It’s not clear precisely which BYU football player has carried the ball inside the opponent’s 20-yard line the most this fall — but Cougar junior wide receiver Gunner Romney might have that honor.

In his case, however, it’s not necessarily exactly how he would’ve wanted things to go.

Romney has found himself with the dubious distinction of getting stopped just short of the goal line on a number of plays this year, including three such plays in BYU’s 51-17 victory at Boise State on Nov. 6.

But Romney said during Monday’s press conference that he is able to laugh about it more easily because the Cougar offense has still been able to consistently turn those drives into touchdowns.

“All those 1-yard-line catches don’t really mean anything because we are scoring anyways,” Romney said with a grin. “So I’m cool with it.”

Red-zone scoring efficiency was one of the areas the players and coaches mentioned a lot during the offseason and that focus appears to have had a big impact this fall.

“That is one of the main differences from this year’s team compared to last year’s team,” Romney said. “We were able to move the ball last year but couldn’t punch it in when it came down to it. This year our red zone percentage was a huge emphasis in the offseason. The fact that it is all paying off and we are doing pretty amazing things in the red zone, it’s really exciting.”

Here are the comparative numbers for the last four years in this key statistical category:


  • : 13 games, 28-of-38 scoring in the red zone (74%), 17-of-38 touchdowns (45%)


  • : 13 games, 44-of-52 scoring in the red zone (85%), 36-of-52 touchdowns (69%)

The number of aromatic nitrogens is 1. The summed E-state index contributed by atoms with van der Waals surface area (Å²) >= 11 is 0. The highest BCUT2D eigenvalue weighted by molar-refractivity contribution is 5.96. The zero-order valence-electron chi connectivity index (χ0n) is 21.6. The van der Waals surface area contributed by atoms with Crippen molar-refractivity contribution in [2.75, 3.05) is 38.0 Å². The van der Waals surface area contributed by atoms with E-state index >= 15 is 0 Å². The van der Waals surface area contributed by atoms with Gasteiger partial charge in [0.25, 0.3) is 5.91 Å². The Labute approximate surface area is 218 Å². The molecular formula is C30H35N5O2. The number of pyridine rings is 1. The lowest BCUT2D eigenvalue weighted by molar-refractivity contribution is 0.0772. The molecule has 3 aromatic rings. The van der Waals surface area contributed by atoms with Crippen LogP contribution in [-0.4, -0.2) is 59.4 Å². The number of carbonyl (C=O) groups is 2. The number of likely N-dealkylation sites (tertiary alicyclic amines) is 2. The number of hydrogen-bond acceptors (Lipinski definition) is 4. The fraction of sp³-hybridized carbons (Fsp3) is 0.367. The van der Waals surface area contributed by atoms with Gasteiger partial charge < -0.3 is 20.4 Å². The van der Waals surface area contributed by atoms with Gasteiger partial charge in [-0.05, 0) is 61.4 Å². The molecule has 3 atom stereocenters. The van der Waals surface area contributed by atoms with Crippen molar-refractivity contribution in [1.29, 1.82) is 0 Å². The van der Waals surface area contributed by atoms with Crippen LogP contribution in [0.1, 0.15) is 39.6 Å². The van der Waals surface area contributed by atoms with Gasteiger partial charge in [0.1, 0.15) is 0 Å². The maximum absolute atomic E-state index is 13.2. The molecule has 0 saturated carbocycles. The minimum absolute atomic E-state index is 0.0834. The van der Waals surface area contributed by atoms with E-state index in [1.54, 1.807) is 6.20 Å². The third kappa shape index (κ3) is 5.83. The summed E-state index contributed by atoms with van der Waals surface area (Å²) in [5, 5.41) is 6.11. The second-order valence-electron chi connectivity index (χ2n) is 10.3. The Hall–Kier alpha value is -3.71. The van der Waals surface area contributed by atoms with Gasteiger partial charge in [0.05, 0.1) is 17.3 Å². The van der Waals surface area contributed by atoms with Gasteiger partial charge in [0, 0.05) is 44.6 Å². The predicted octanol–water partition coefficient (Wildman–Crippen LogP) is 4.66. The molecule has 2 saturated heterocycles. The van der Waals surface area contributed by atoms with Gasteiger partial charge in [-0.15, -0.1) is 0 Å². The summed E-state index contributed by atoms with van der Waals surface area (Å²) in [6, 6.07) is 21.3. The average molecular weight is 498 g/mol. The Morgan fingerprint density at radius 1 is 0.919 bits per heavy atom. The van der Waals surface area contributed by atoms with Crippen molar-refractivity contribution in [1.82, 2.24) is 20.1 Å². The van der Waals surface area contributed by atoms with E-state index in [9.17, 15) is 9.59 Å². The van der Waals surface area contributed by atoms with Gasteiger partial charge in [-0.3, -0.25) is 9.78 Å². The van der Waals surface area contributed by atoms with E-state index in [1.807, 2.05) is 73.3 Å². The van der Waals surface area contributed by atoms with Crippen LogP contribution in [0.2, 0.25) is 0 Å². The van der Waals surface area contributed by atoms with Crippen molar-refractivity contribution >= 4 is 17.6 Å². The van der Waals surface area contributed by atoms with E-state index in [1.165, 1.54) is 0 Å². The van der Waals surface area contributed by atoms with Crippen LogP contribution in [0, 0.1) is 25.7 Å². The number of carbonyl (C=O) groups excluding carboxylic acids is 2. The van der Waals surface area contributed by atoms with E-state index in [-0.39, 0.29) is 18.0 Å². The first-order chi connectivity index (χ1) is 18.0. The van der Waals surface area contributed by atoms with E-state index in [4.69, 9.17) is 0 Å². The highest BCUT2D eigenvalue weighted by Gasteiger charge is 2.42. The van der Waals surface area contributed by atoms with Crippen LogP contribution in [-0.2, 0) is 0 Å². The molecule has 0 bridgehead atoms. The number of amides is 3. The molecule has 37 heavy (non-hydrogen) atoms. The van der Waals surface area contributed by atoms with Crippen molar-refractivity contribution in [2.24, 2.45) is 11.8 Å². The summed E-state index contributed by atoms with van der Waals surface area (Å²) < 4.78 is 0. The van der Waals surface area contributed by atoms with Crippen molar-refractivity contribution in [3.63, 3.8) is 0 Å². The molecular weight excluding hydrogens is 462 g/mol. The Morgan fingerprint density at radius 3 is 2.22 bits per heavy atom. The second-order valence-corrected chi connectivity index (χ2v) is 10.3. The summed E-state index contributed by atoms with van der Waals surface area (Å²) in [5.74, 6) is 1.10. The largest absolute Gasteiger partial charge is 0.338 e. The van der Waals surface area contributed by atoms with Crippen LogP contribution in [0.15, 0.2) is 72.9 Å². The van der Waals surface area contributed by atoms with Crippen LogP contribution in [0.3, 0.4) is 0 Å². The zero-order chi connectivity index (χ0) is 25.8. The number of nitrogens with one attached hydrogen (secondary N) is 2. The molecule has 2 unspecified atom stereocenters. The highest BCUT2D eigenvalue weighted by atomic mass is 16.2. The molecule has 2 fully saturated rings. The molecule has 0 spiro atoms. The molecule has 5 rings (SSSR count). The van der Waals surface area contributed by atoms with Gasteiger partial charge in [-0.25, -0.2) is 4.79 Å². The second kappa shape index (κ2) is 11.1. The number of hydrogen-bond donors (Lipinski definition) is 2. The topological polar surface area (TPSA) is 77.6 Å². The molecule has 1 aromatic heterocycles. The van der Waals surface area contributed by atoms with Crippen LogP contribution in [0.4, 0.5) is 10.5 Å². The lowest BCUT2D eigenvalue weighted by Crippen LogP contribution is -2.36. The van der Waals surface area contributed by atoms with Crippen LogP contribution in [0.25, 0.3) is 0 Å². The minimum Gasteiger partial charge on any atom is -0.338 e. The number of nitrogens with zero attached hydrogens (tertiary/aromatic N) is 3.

• : 13 games, 44-of-60 scoring in the red zone (73%), 31-of-60 touchdowns (52%)


  • : 8 games, 39-of-43 scoring in the red zone (91%), 34-of-43 touchdowns (79%)

Those numbers have been skewed a little in 2020 because BYU had two victories where the offense chose to run out the clock inside the red zone instead of running up the score (although that might have skewed the stats in other years as well).

Either way, that is a phenomenal level of improvement and the Cougar offensive players are proud of the efficiency they’ve been able to demonstrate.

“When you have a super-long drive and march down but don’t put it in, it kind of takes the wind out of you a little bit,” Romney said. “It feels like it was all for nothing. When you go down and it’s almost automatic that you are scoring, it’s really fun.”

BYU junior offensive lineman Brady Christensen agreed that the level of frustration on the offense has diminished significantly because it is seeing the results on most of its drives.

“It was sometimes so frustrating last year,” Christensen said. “We’d have a long drive and then we would stall. That takes it out of you because you are grinding so hard and when you don’t get any points out of it, it’s crushing. The fact that we have been able to score consistently — and score touchdowns — it helps with the momentum and the mojo of the team. It’s been so huge this year.”

BYU offensive coordinator Jeff Grimes said during Monday’s Coordinator’s Corner show his unit is confident it can score every time it gets the ball.

“Red zone success is something we have put a lot of energy into,” Grimes said on the show. “My first year here three years ago it was one of the better things we did. Even though we weren’t as high in total offense as we would like to be, we scored when we got in the red zone. Last year we took a dramatic step back in that area. We really put the pressure on our players to recognize that we needed to score touchdowns when we got in the red zone. Ultimately the game comes down to scoring points when you are in position to do so and I’m really proud of our guys for being able to do that.”

With the offense doing as well as it has, Grimes said he almost wishes the Cougars didn’t have a bye week this week before taking on North Alabama on Nov. 21 at LaVell Edwards Stadium (1 p.m. MT, BYUtv).

“When you are in rhythm like we are and have the momentum, you just kind of want to keep playing,” Grimes said on the show. “Things are rolling for us. The guys are enjoying playing together and we feel like we can keep it rolling.”

Daily Herald sports reporter Jared Lloyd can be reached at 801-344-2555 or Twitter: @JaredrLloyd. Instagram: @JaredrLloyd.

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